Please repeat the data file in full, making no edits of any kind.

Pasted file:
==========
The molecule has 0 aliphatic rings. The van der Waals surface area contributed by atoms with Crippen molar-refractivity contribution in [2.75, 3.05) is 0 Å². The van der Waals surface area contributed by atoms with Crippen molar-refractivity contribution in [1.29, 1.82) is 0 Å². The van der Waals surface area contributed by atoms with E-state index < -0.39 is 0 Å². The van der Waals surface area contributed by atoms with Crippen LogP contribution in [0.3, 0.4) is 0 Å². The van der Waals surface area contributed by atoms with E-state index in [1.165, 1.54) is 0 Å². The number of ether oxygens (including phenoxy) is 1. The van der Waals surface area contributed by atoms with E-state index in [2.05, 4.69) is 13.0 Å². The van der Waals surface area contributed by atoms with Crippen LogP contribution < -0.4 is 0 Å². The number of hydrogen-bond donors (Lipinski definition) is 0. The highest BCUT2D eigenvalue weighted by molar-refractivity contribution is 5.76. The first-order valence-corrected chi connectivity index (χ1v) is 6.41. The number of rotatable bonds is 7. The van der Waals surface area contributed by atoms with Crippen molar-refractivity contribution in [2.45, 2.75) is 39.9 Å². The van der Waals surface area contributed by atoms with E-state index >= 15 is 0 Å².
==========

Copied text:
The molecule has 0 aliphatic rings. The van der Waals surface area contributed by atoms with Crippen molar-refractivity contribution in [2.75, 3.05) is 0 Å². The van der Waals surface area contributed by atoms with Crippen molar-refractivity contribution in [1.29, 1.82) is 0 Å². The van der Waals surface area contributed by atoms with E-state index < -0.39 is 0 Å². The van der Waals surface area contributed by atoms with Crippen LogP contribution in [0.3, 0.4) is 0 Å². The van der Waals surface area contributed by atoms with E-state index in [1.165, 1.54) is 0 Å². The number of ether oxygens (including phenoxy) is 1. The van der Waals surface area contributed by atoms with E-state index in [2.05, 4.69) is 13.0 Å². The van der Waals surface area contributed by atoms with Crippen LogP contribution < -0.4 is 0 Å². The number of hydrogen-bond donors (Lipinski definition) is 0. The highest BCUT2D eigenvalue weighted by molar-refractivity contribution is 5.76. The first-order valence-corrected chi connectivity index (χ1v) is 6.41. The number of rotatable bonds is 7. The van der Waals surface area contributed by atoms with Crippen molar-refractivity contribution in [2.45, 2.75) is 39.9 Å². The van der Waals surface area contributed by atoms with E-state index >= 15 is 0 Å².